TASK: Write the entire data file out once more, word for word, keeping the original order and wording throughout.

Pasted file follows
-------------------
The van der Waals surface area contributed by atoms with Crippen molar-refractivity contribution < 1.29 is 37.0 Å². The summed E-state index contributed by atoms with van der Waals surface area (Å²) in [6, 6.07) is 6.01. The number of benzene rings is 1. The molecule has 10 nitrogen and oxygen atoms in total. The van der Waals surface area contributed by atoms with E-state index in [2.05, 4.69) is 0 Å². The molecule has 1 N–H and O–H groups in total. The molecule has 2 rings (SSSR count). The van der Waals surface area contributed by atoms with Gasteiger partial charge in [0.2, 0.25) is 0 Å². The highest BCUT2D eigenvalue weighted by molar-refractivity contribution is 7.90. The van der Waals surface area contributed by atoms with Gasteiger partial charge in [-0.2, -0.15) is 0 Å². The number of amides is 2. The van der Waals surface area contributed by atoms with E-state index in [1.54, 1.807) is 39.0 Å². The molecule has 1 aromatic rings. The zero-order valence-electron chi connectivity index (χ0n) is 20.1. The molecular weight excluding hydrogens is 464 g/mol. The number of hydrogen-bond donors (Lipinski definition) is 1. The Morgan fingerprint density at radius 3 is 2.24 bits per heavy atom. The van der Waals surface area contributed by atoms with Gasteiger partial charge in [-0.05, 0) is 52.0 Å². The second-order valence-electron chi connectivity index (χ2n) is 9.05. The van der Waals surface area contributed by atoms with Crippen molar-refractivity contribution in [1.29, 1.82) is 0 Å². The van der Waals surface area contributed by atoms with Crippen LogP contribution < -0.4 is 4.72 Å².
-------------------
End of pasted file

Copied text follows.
The van der Waals surface area contributed by atoms with Crippen molar-refractivity contribution < 1.29 is 37.0 Å². The summed E-state index contributed by atoms with van der Waals surface area (Å²) in [6, 6.07) is 6.01. The number of benzene rings is 1. The molecule has 10 nitrogen and oxygen atoms in total. The van der Waals surface area contributed by atoms with E-state index in [2.05, 4.69) is 0 Å². The molecule has 1 N–H and O–H groups in total. The molecule has 2 rings (SSSR count). The van der Waals surface area contributed by atoms with Gasteiger partial charge in [0.2, 0.25) is 0 Å². The highest BCUT2D eigenvalue weighted by molar-refractivity contribution is 7.90. The van der Waals surface area contributed by atoms with Gasteiger partial charge in [-0.2, -0.15) is 0 Å². The number of amides is 2. The van der Waals surface area contributed by atoms with E-state index in [1.54, 1.807) is 39.0 Å². The molecule has 1 aromatic rings. The zero-order valence-electron chi connectivity index (χ0n) is 20.1. The molecular weight excluding hydrogens is 464 g/mol. The number of hydrogen-bond donors (Lipinski definition) is 1. The Morgan fingerprint density at radius 3 is 2.24 bits per heavy atom. The van der Waals surface area contributed by atoms with Gasteiger partial charge in [-0.05, 0) is 52.0 Å². The second-order valence-electron chi connectivity index (χ2n) is 9.05. The van der Waals surface area contributed by atoms with Crippen molar-refractivity contribution in [1.29, 1.82) is 0 Å². The van der Waals surface area contributed by atoms with Crippen LogP contribution < -0.4 is 4.72 Å².